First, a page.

Guam’s grew .2 percent in 2017, which follows an increase of .3 percent in 2016, according to the Bureau of Economic Analysis. From $4.8 billion in 2010, Guam’s gross domestic product went up to $5.8 billion in 2017. “The growth in the Guam economy reflected an increase in consumer spending, which rose for the 7th year in a row. The increase in consumer spending largely reflected growth in retail trade activity,” the BEA said.
For comparison, real GDP for the United States increased 2.2 percent in 2017 after increasing 1.6 percent in 2016.
Overall, investment spending contributed negatively to the economy. Although territorial government spending on construction and equipment increased, this growth was offset by a decline in construction activity on Defense and private sector projects, the bureau said. BEA noted that exports of services, which consists primarily of spending by tourists, decreased after increasing for three years. Although total arrivals increased slightly, tourism spending decreased, reflecting declines in average spending by visitors.
“My goal from the very beginning was to take what we started with – more than $300 million in deficit with millions owed in tax refunds and an economy that was stuck in a rut — and turn that around. I wanted to ensure we laid a foundation from which future administrations would have solid footing for more growth,” Gov. Eddie Calvo said.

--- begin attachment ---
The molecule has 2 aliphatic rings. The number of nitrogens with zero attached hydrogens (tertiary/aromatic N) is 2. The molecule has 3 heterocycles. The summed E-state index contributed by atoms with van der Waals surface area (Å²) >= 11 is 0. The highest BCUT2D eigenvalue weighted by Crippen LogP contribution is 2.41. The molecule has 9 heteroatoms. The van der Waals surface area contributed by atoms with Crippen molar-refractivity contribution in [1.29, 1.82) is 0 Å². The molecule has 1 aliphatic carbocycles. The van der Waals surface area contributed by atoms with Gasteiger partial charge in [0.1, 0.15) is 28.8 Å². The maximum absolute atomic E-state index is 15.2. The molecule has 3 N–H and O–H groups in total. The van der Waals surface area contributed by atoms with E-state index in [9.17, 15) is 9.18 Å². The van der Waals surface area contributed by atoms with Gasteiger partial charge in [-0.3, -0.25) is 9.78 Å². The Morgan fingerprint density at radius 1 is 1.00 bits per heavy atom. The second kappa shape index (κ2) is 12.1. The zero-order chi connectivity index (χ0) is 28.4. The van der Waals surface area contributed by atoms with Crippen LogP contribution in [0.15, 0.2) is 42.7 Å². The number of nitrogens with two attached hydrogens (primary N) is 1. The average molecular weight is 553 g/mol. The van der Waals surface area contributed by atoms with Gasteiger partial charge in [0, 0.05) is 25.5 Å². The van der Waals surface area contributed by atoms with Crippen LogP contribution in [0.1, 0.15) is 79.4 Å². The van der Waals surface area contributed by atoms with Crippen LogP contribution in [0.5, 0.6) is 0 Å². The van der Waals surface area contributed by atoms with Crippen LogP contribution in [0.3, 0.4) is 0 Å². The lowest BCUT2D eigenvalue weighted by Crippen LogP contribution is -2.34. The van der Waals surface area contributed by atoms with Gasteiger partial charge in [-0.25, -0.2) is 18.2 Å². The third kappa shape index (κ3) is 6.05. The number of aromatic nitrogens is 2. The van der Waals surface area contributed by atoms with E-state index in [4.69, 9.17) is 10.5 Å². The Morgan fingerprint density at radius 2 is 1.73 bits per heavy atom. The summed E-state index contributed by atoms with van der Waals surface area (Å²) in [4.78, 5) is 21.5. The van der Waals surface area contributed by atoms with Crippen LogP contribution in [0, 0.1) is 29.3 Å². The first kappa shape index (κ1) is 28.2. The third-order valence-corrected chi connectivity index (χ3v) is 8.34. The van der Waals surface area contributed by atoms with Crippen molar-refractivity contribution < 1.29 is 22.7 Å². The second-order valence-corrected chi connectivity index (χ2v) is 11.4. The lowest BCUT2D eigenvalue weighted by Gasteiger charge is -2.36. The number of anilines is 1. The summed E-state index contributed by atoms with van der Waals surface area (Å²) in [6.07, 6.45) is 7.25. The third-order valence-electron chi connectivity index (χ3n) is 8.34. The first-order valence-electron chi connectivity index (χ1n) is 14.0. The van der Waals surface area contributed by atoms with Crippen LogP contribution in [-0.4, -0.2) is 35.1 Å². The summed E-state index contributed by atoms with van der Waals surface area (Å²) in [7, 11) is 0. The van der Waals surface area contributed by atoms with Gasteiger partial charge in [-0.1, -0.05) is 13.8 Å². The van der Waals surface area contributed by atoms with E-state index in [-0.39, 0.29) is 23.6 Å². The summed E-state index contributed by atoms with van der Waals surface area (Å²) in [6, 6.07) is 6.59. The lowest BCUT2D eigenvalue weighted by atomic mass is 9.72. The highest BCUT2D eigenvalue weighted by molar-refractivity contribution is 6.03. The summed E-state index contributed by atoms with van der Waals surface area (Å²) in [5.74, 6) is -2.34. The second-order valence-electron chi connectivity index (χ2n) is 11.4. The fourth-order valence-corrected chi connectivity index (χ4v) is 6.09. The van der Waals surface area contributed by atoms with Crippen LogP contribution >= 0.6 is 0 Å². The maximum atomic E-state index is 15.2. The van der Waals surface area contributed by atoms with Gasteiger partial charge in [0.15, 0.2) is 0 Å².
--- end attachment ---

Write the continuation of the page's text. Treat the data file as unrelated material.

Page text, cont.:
Calvo noted that the report reflected some of the challenges the island has faced with the sudden reversal of the H-2B visa policy by the Obama Administration. “We knew that it was going to impact our economy, which is why we fought so hard to get the federal government to recognize that increasing activity requires an augmentation of our local skilled labor workforce,” Calvo said. The bureau reported increased spending on construction and equipment, but those numbers were offset by the decline in construction activity on Defense and private-sector projects. There has been some good news on the H-2B front, however. USCIS approved 38 foreign workers for the Tsubaki Hotel project, which is the first private-sector project to receive such approval under the NDAA. Governor Calvo and Lt. Governor Ray Tenorio have pushed the federal government to acknowledge that projects outside military instillations should be allowed foreign skilled laborers. Additionally, JMI Edison, which filed a request for 22 workers under the lawsuit that was brought to the District Court of Guam, was approved for 22 workers. “It looks as though the federal government is starting to understand Guam’s need for additional skilled workers, which means construction projects that have been or could have been delayed will finally be able to move forward - and that is great news for our economy,” Lt. Gov. Ray Tenorio said. “The increase in GDP was welcome news as 2017 was a year that looked rather bleak for the local economy,” GEDA administrator Jay Rojas said. With the reduction in alien labor workforce for our military construction and the threats from North Korea on our tourism industry, GDP growth at year end shows the resiliency of Guam’s economy. “With over $2.1 billion in military projects still remaining to be awarded or breaking ground. Guam’s economic position will only get stronger in the future years to come,” added Rojas.